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Services are axed by the throw of a dice

At a time of cuts, cuts and more cuts, I wonder what it means to be a responsible citizen. Every day the media reports proposals to cut library hours, close swimming pools, increase class sizes, request nurses to work unpaid shifts and so on. The winter is shaping up to be marked by bitterness as people march to save public services, and disagreements over priorities cause trouble and strife.

Free university tuition fees; free prescriptions; free eye tests; free school meals for the poorest children; free bus passes for older people; or free personal care for the elderly. What should remain free and what should we pay for? In this fiendishly complex debate, it is hard for adults to be confident individuals, never mind youngsters.

pound;81 billion is to be shaved off UK Government spending in a gamble from Chancellor George Osborne that the private sector will sprinkle magic dust and save the day, although there is little evidence for that hope. A devolved Scotland can't be protected from the economic pain. As we brace ourselves in the crash position, policymakers muse on how they can get more for less and services are being axed by the throw of a dice.

As The TESS reported (October 22), the ring-fencing of the NHS budget will have an inevitable effect on finance for education. It is unthinkable that Scottish councils are facing an estimated spending black hole of pound;3.859 billion in cash terms over the next six years. Higher education is also being squeezed and, however successful learners might be, they can't find jobs which don't exist.

The main aspiration of Curriculum for Excellence is that pupils should be prepared for the world outside school so that they become integrated members of society. What kind of society might that be? Add to the bleakness caused by the deep cuts, the crazy behaviour of celebrities such as James Caan, the Dragons' Den star, who recently tried to buy a baby. He offered 100,000 rupees (approximately pound;750) to a poor family devastated by Pakistan's floods for their baby girl, saying she would have a better life with his childless brother.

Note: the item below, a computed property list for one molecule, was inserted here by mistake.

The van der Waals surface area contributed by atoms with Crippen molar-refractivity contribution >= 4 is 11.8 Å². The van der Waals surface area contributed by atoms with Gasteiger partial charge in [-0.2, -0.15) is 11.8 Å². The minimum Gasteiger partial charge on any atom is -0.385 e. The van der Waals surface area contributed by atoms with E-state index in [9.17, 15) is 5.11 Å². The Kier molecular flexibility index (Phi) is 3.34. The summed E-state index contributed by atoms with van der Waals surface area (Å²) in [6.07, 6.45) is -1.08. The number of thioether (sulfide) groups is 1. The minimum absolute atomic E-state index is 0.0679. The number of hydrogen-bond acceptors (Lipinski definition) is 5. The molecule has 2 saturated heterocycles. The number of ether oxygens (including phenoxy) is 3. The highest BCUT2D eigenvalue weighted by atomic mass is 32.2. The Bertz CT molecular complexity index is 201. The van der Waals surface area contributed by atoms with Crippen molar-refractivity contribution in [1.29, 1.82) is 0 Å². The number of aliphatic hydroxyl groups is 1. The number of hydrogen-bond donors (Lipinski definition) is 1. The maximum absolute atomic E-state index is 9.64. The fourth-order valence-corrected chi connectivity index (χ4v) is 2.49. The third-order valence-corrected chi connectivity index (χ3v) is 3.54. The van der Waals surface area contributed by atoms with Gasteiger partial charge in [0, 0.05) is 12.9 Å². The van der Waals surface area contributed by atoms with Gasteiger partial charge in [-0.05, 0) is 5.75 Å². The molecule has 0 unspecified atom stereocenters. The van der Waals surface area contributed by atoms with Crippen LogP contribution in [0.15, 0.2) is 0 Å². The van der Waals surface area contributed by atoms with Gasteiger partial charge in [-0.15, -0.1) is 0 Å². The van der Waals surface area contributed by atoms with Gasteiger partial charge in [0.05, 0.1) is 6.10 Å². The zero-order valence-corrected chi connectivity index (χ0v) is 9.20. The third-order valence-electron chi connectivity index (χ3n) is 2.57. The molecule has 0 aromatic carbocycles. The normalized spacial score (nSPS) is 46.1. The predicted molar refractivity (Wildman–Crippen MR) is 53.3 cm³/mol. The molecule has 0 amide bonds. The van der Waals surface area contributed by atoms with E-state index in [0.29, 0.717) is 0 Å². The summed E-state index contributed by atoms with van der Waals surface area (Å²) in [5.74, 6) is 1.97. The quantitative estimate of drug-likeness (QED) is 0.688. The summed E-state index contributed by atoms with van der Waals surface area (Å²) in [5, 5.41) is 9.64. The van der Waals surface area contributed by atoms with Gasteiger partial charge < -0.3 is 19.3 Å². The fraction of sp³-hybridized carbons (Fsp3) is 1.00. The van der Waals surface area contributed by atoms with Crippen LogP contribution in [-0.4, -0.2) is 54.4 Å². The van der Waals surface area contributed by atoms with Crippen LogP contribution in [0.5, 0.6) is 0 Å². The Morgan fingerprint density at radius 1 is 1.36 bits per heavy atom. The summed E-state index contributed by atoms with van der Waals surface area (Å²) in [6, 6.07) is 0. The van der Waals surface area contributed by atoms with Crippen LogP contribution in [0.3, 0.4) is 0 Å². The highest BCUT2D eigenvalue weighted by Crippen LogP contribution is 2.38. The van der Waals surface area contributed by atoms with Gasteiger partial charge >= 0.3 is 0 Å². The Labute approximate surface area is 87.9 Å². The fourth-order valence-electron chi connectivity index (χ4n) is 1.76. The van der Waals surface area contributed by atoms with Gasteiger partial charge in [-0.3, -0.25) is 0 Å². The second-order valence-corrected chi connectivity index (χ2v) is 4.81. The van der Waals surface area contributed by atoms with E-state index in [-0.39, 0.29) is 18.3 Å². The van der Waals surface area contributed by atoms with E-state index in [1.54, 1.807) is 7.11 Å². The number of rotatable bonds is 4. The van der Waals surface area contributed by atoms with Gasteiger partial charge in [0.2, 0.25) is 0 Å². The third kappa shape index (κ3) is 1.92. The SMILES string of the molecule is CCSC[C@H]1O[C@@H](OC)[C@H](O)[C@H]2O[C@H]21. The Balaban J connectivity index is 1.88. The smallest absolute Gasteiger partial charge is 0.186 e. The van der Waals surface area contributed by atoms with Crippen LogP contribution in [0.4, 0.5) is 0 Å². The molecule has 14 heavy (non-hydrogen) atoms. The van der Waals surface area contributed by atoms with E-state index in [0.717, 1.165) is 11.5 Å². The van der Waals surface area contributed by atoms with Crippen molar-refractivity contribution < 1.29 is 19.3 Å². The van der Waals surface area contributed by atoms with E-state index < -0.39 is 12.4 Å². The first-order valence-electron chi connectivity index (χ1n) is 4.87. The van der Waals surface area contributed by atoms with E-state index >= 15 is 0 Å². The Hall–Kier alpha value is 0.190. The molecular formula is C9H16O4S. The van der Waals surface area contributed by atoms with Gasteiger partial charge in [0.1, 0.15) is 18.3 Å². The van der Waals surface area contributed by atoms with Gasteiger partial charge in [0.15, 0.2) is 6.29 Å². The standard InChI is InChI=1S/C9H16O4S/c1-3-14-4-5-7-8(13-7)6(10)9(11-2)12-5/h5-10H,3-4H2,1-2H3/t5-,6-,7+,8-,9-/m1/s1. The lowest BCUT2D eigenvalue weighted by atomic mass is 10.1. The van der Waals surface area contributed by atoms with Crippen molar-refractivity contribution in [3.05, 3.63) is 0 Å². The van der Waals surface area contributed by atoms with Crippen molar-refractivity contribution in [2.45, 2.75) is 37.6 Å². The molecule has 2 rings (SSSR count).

In the same week, Wayne Rooney was apparently offered at least pound;200,000 a week to stay at Manchester United. It seems that being an effective contributor is a pretty tough task and preparing pupils for the world out there at the moment close to impossible. There is no clear vision.

We are fighting against a strong tide to promote the principles and values of Curriculum for Excellence. There is uncertainty about what life will be like in schools when the coffers are empty. Just how biting will the cuts prove to be? While money doesn't necessarily turn us into better teachers, finance for first-class continuing professional development is important. Equipment ages and textbooks require to be replaced and practical subjects must have materials to be able to function. Teachers are highly adept at juggling dwindling resources, but there is a point beyond which any further diminishing of the status quo will result in irreversible damage.

The Westminster government wields the scalpel. Meanwhile, we observe that there is plenty on our plates and none of it is money.

Marj Adams, teaches religious studies, philosophy and psychology at Forres Academy.

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